The Brooklyn Bridge
In the winter of 1852, John Roebling and his 15 year-old son, Washington were riding a ferry boat across the East River from New York to Brooklyn. John Roebling was an engineer. His specialty was building bridges. As he looked across the East River, he could picture the bridge he wanted there. For years after that, John tried to convince people that his plan for a bridge across the East River was a good one. But most people thought it was nearly impossible to bridge the wide and powerful river. John knew it would be difficult. There were many problems to be solved. The bridge would have to be strong enough to withstand the swift currents and powerful winds of the East River. It could not get in the way of the hundreds of boats that traveled on the river every day. It had to be so high that the masts of tall sailing ships could easily pass under it. And it had to be long. The East River was nearly half a mile wide at that point. But John also knew about a type of bridge that could solve all the problems. It was called a suspension bridge.
Every suspension bridge is different, but they all work in the same way. The roadway doesn't rest on supports. Instead it hangs in the air, suspended from thick cables. Only two towers are needed to hold up the cables, and they can be placed far apart to keep the river open for boat traffic. Finally in 1867 The New York Bridge Company made John A. Roebling engineer. In just three months he produced all drawings, cross sections, location plans, preliminary surveys, estimated cost, took sounding, and wrote his proposal. In June of 1869 John finished the design for the bridge. He and Washington climbed out onto the end of a pier to determine the exact location of the Bridge. He was so intent on what he was doing that he ignored the whistle of an aproaching ferry. Washington shouted a warning but his father couldn't move fast enough. The boat slammed into the pier, John's injury became badly infected and he died of lock jaw, a month later.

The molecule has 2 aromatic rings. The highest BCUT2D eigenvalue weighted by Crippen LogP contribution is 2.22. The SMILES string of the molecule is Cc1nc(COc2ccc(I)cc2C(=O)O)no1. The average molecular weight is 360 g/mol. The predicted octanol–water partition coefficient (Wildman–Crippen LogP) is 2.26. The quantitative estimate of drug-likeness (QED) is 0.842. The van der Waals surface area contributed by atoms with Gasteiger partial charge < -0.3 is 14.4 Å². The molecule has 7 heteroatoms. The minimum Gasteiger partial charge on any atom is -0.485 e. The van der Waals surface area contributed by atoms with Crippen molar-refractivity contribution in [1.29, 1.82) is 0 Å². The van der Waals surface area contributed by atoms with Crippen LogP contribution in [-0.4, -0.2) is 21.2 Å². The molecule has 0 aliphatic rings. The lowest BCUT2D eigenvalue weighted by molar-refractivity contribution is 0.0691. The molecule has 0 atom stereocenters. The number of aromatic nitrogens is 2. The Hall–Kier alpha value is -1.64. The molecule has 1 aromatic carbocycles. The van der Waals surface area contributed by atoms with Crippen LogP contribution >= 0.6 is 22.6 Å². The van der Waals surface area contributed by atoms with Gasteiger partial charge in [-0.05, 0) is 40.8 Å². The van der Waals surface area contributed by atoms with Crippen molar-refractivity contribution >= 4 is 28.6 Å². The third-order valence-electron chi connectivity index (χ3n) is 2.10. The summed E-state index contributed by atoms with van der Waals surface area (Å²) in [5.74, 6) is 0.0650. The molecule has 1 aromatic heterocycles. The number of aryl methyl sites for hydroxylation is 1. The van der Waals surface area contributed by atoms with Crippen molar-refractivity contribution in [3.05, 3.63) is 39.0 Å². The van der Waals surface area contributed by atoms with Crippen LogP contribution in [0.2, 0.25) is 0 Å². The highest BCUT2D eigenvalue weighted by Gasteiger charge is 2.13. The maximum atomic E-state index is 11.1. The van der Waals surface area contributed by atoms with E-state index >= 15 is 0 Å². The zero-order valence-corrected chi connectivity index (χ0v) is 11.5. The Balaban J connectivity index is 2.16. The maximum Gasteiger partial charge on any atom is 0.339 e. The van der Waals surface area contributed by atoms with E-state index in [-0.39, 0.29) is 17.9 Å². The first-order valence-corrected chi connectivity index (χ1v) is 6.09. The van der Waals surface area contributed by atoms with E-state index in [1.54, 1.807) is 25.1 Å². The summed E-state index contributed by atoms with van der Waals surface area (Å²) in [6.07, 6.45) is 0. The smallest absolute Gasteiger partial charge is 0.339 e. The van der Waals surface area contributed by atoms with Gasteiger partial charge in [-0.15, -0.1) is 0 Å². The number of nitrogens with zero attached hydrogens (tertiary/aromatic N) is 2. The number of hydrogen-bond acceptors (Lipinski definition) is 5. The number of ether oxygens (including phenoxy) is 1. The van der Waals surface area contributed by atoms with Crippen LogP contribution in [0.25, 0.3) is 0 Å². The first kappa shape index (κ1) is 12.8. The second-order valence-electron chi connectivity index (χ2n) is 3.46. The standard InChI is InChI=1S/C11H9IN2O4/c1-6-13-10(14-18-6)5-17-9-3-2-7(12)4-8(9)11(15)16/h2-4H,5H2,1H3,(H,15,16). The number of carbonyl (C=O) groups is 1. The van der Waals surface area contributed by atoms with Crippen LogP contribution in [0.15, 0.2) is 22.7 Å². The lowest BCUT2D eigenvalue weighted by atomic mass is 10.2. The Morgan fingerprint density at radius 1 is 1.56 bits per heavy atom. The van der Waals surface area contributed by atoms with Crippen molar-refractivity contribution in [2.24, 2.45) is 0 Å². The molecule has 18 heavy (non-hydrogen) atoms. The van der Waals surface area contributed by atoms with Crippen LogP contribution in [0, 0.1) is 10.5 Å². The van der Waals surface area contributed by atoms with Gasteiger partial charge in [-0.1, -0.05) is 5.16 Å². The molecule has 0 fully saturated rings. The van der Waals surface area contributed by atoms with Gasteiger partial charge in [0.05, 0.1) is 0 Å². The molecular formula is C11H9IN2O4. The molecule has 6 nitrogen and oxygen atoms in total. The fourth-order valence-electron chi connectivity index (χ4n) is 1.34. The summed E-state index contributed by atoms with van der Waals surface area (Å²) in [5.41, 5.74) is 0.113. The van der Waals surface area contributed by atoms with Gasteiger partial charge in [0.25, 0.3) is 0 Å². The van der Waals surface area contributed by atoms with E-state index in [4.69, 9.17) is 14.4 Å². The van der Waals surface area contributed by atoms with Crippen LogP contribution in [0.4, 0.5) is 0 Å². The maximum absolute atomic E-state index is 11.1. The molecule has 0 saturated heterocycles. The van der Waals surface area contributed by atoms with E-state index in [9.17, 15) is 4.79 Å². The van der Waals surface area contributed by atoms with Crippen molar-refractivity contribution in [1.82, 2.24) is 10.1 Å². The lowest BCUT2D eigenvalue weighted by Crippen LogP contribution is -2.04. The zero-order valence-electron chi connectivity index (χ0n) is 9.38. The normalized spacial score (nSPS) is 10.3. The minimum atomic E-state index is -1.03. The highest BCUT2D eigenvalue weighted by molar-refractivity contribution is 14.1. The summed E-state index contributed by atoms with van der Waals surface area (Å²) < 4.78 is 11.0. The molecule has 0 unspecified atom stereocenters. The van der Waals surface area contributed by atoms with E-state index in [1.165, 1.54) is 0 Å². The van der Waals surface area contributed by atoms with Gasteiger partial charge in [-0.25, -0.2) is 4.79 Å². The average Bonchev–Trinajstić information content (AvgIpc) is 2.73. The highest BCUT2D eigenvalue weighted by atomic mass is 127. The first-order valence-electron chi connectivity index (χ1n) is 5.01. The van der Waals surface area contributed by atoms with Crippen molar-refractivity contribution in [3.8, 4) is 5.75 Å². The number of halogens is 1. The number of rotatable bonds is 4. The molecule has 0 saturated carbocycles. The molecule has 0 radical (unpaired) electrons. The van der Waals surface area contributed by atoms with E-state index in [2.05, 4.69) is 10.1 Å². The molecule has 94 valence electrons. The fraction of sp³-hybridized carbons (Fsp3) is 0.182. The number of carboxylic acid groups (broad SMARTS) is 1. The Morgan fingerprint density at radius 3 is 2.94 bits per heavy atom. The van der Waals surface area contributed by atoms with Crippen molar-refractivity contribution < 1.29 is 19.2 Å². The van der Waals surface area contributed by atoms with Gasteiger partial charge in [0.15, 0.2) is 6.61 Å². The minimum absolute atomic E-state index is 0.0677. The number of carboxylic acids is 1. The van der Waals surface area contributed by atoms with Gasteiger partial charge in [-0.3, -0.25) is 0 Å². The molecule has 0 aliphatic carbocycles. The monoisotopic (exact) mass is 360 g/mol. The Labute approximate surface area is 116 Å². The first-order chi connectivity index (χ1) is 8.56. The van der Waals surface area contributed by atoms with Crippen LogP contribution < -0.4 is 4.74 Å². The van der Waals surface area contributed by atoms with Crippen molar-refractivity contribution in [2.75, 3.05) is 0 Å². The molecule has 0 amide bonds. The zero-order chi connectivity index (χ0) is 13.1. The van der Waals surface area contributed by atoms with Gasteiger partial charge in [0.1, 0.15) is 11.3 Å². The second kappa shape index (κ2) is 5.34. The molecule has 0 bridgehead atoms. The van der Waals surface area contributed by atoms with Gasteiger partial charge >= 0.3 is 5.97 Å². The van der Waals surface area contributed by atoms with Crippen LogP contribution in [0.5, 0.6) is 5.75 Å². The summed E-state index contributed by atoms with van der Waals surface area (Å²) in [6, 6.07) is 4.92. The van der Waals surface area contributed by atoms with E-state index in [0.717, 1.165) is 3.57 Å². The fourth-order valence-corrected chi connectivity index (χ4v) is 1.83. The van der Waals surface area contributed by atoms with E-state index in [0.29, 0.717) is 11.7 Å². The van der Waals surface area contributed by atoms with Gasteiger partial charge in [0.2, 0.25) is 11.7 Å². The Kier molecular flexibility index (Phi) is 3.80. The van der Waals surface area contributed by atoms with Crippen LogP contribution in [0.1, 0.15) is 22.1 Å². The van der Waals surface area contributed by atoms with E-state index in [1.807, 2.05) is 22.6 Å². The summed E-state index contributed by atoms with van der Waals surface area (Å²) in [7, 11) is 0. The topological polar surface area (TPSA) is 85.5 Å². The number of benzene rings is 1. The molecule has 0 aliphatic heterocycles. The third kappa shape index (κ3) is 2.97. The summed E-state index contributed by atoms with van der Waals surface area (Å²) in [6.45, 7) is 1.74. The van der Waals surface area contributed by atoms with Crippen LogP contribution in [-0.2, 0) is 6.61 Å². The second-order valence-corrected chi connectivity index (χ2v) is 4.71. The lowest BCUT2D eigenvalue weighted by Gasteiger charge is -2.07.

John's sudden death was a shock to everyone. Now Washington and his father's dream was in danger, and he was the only one who could keep it alive. Although he was young and inexperienced, he decided he had to carry on the work his father had started. He accepted the job of Chief Engineer of the Brooklyn Bridge. Washington began immediately. He had to build foundations under the water to support the bridge towers. If he built them on the muddy river bottom, they could slip, and the bridge would be unstable. He had to build them on a solid surface. He had to dig down through the mud to reach bedrock. To do this he used enormous caissons. The caissons sat on the river bottom and protected the workers inside as they dug. In 1871, the Brooklyn caisson reached solid bedrock at 44 ½ feet below the river, and the caisson was filled with concrete. The first foundation was finished. On the New York side of the river, the caisson...